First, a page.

Restless Creature: Wendy Whelan

Linda Saffire and Adam Schlesinger show as much generosity of spirit to their subject, prima ballerina Wendy Whelan, as she has displayed to fellow dancers at the New York City Ballet during a storied thirty-year career. Their adoring documentary, Restless Creature, isn’t hagiography, but it does serve as a corrective to the way ballerinas are portrayed in fictional movies as being ferociously competitive.

At 46, Whelan is dealing with her first major injury while facing the prospect of retirement. She’s highly vulnerable – physically and emotionally – but still lets Saffire and Schlesinger follow her into the operating room and through an uncertain recovery. Whelan doesn’t fret or strategize; instead she exudes a calm certainty as she focuses on the work (through individual effort and intense collaboration). Still, Restless Creature captures the moment when she’s forced to cope with a crippling crisis of confidence. While acknowledging some missteps (such as jumping into a strenuous project too soon after surgery), Saffire and Schlesinger exhibit Whelan’s grace in dance and in life.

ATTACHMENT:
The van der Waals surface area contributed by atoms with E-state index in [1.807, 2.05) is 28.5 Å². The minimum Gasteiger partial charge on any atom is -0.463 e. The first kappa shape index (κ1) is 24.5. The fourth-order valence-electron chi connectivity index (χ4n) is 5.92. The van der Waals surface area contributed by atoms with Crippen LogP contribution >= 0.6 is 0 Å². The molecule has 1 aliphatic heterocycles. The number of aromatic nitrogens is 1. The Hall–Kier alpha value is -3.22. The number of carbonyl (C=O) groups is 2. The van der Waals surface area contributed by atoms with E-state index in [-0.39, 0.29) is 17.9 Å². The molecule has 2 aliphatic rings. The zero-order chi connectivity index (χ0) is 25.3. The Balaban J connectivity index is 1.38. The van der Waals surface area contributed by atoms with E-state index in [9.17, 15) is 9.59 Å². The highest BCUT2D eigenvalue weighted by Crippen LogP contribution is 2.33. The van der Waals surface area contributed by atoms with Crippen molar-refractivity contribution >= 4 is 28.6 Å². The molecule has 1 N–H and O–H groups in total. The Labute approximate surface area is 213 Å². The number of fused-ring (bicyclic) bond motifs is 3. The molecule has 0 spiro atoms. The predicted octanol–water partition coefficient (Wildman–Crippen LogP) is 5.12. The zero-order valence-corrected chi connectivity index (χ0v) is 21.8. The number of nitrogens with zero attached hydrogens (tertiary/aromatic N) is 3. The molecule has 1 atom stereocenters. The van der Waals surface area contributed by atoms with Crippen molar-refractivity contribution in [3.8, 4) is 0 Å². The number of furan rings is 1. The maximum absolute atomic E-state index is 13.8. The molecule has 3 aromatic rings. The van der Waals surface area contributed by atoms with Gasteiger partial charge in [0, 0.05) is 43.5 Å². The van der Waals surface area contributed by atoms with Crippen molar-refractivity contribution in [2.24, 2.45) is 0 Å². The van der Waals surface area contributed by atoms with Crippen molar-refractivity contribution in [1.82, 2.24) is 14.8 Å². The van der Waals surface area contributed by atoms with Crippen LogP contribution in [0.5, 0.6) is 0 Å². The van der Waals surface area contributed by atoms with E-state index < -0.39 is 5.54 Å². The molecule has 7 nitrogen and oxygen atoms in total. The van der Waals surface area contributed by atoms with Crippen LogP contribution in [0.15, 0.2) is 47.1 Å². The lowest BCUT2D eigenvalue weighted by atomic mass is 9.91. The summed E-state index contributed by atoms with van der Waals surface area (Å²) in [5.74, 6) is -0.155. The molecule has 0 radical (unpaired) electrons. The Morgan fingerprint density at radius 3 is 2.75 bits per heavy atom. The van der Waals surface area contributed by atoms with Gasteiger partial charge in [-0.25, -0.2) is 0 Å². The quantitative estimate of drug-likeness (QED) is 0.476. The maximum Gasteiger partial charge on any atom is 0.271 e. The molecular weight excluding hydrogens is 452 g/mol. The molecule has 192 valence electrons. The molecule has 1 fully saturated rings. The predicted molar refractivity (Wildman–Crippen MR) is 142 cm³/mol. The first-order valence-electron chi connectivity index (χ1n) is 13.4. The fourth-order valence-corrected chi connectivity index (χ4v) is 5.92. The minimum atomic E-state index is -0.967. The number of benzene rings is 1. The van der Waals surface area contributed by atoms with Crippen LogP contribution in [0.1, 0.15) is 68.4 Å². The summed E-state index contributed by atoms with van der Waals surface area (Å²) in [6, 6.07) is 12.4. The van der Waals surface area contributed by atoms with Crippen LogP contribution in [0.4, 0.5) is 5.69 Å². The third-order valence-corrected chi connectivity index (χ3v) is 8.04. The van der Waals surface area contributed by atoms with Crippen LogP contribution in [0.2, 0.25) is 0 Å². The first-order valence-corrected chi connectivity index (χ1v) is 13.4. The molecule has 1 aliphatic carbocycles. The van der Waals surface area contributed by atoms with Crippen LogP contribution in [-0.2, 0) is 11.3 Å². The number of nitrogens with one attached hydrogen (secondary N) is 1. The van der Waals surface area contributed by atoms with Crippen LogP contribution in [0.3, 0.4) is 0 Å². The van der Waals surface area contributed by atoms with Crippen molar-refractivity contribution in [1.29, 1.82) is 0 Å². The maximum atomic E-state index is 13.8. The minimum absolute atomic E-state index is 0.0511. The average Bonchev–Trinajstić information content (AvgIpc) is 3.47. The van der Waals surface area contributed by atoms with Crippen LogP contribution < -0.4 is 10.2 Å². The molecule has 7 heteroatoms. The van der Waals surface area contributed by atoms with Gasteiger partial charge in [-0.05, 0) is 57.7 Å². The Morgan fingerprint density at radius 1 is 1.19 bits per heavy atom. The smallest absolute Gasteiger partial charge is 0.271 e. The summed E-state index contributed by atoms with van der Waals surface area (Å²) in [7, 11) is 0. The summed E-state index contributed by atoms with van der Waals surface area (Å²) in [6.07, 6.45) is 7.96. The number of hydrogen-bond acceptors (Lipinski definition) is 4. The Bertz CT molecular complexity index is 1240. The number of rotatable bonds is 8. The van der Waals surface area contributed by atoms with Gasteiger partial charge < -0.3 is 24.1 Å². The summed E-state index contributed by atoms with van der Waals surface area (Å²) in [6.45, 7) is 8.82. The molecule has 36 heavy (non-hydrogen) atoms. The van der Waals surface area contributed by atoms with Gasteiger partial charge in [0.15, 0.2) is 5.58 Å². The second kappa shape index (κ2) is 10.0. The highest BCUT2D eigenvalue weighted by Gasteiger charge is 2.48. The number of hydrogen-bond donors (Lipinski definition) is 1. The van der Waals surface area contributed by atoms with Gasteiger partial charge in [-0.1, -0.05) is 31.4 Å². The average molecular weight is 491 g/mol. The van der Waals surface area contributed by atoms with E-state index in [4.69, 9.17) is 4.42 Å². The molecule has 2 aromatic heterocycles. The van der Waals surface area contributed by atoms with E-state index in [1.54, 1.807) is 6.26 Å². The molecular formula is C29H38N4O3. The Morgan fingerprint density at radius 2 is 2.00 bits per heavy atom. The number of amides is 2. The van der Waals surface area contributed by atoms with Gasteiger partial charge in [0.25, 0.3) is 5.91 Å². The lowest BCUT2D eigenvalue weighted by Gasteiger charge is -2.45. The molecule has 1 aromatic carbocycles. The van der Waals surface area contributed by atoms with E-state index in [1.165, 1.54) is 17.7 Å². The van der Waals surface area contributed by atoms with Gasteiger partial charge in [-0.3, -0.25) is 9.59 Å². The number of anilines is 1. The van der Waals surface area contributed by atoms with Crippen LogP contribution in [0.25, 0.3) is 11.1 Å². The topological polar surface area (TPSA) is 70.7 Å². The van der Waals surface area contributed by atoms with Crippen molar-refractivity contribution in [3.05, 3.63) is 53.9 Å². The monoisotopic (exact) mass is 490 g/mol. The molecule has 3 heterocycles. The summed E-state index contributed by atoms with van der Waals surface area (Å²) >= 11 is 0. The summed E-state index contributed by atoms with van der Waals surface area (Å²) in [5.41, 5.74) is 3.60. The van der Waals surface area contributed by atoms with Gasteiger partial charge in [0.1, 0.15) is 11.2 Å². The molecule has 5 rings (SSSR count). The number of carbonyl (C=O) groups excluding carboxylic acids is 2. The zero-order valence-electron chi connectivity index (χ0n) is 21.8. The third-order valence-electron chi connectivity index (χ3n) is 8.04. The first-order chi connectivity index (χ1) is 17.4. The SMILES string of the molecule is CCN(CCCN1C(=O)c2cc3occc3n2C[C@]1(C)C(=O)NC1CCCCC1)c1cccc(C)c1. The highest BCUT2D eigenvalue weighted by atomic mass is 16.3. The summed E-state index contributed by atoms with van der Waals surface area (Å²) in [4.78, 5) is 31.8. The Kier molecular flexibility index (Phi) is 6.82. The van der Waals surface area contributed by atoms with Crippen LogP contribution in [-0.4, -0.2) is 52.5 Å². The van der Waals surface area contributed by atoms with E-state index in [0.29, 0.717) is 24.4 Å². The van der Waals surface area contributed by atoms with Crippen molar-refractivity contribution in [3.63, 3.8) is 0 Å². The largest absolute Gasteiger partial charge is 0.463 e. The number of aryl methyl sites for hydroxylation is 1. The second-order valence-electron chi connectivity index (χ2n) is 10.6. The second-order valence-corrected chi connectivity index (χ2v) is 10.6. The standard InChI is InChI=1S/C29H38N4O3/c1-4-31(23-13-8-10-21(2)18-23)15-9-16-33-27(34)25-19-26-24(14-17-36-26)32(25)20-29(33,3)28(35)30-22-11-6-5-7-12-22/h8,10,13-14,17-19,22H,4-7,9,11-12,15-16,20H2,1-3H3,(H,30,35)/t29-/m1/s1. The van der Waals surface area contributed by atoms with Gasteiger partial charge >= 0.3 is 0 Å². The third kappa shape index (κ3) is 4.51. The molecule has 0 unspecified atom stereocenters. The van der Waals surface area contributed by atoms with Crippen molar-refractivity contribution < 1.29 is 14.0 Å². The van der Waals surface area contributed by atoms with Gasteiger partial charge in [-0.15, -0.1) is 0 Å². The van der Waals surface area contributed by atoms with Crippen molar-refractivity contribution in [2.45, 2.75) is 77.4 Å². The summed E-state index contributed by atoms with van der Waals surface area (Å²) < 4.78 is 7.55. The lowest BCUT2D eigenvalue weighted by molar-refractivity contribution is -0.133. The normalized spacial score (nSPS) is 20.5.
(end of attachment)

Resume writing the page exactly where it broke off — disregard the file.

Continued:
She views ballet as a continuum, along which each dancer learns from teachers, partners, choreographers, and mentors (she worked extensively with Jerome Robbins), and then passes that knowledge on to the next generation. Never a cutthroat careerist, Whelan wasn’t intimidated by who came before and was unfazed by rising stars. She made the most of her place in the ballet world, and she was in turn appreciated for how she interacted with others as much as she was for the roles she originated. Whelan made her mark as a principal dancer with true esprit de corps.

Review by Serena Donadoni
Released on May 24, 2017 by Abramorama
First published in The Village Voice, 2017.

Restless Creature: Wendy Whelan is available on Netflix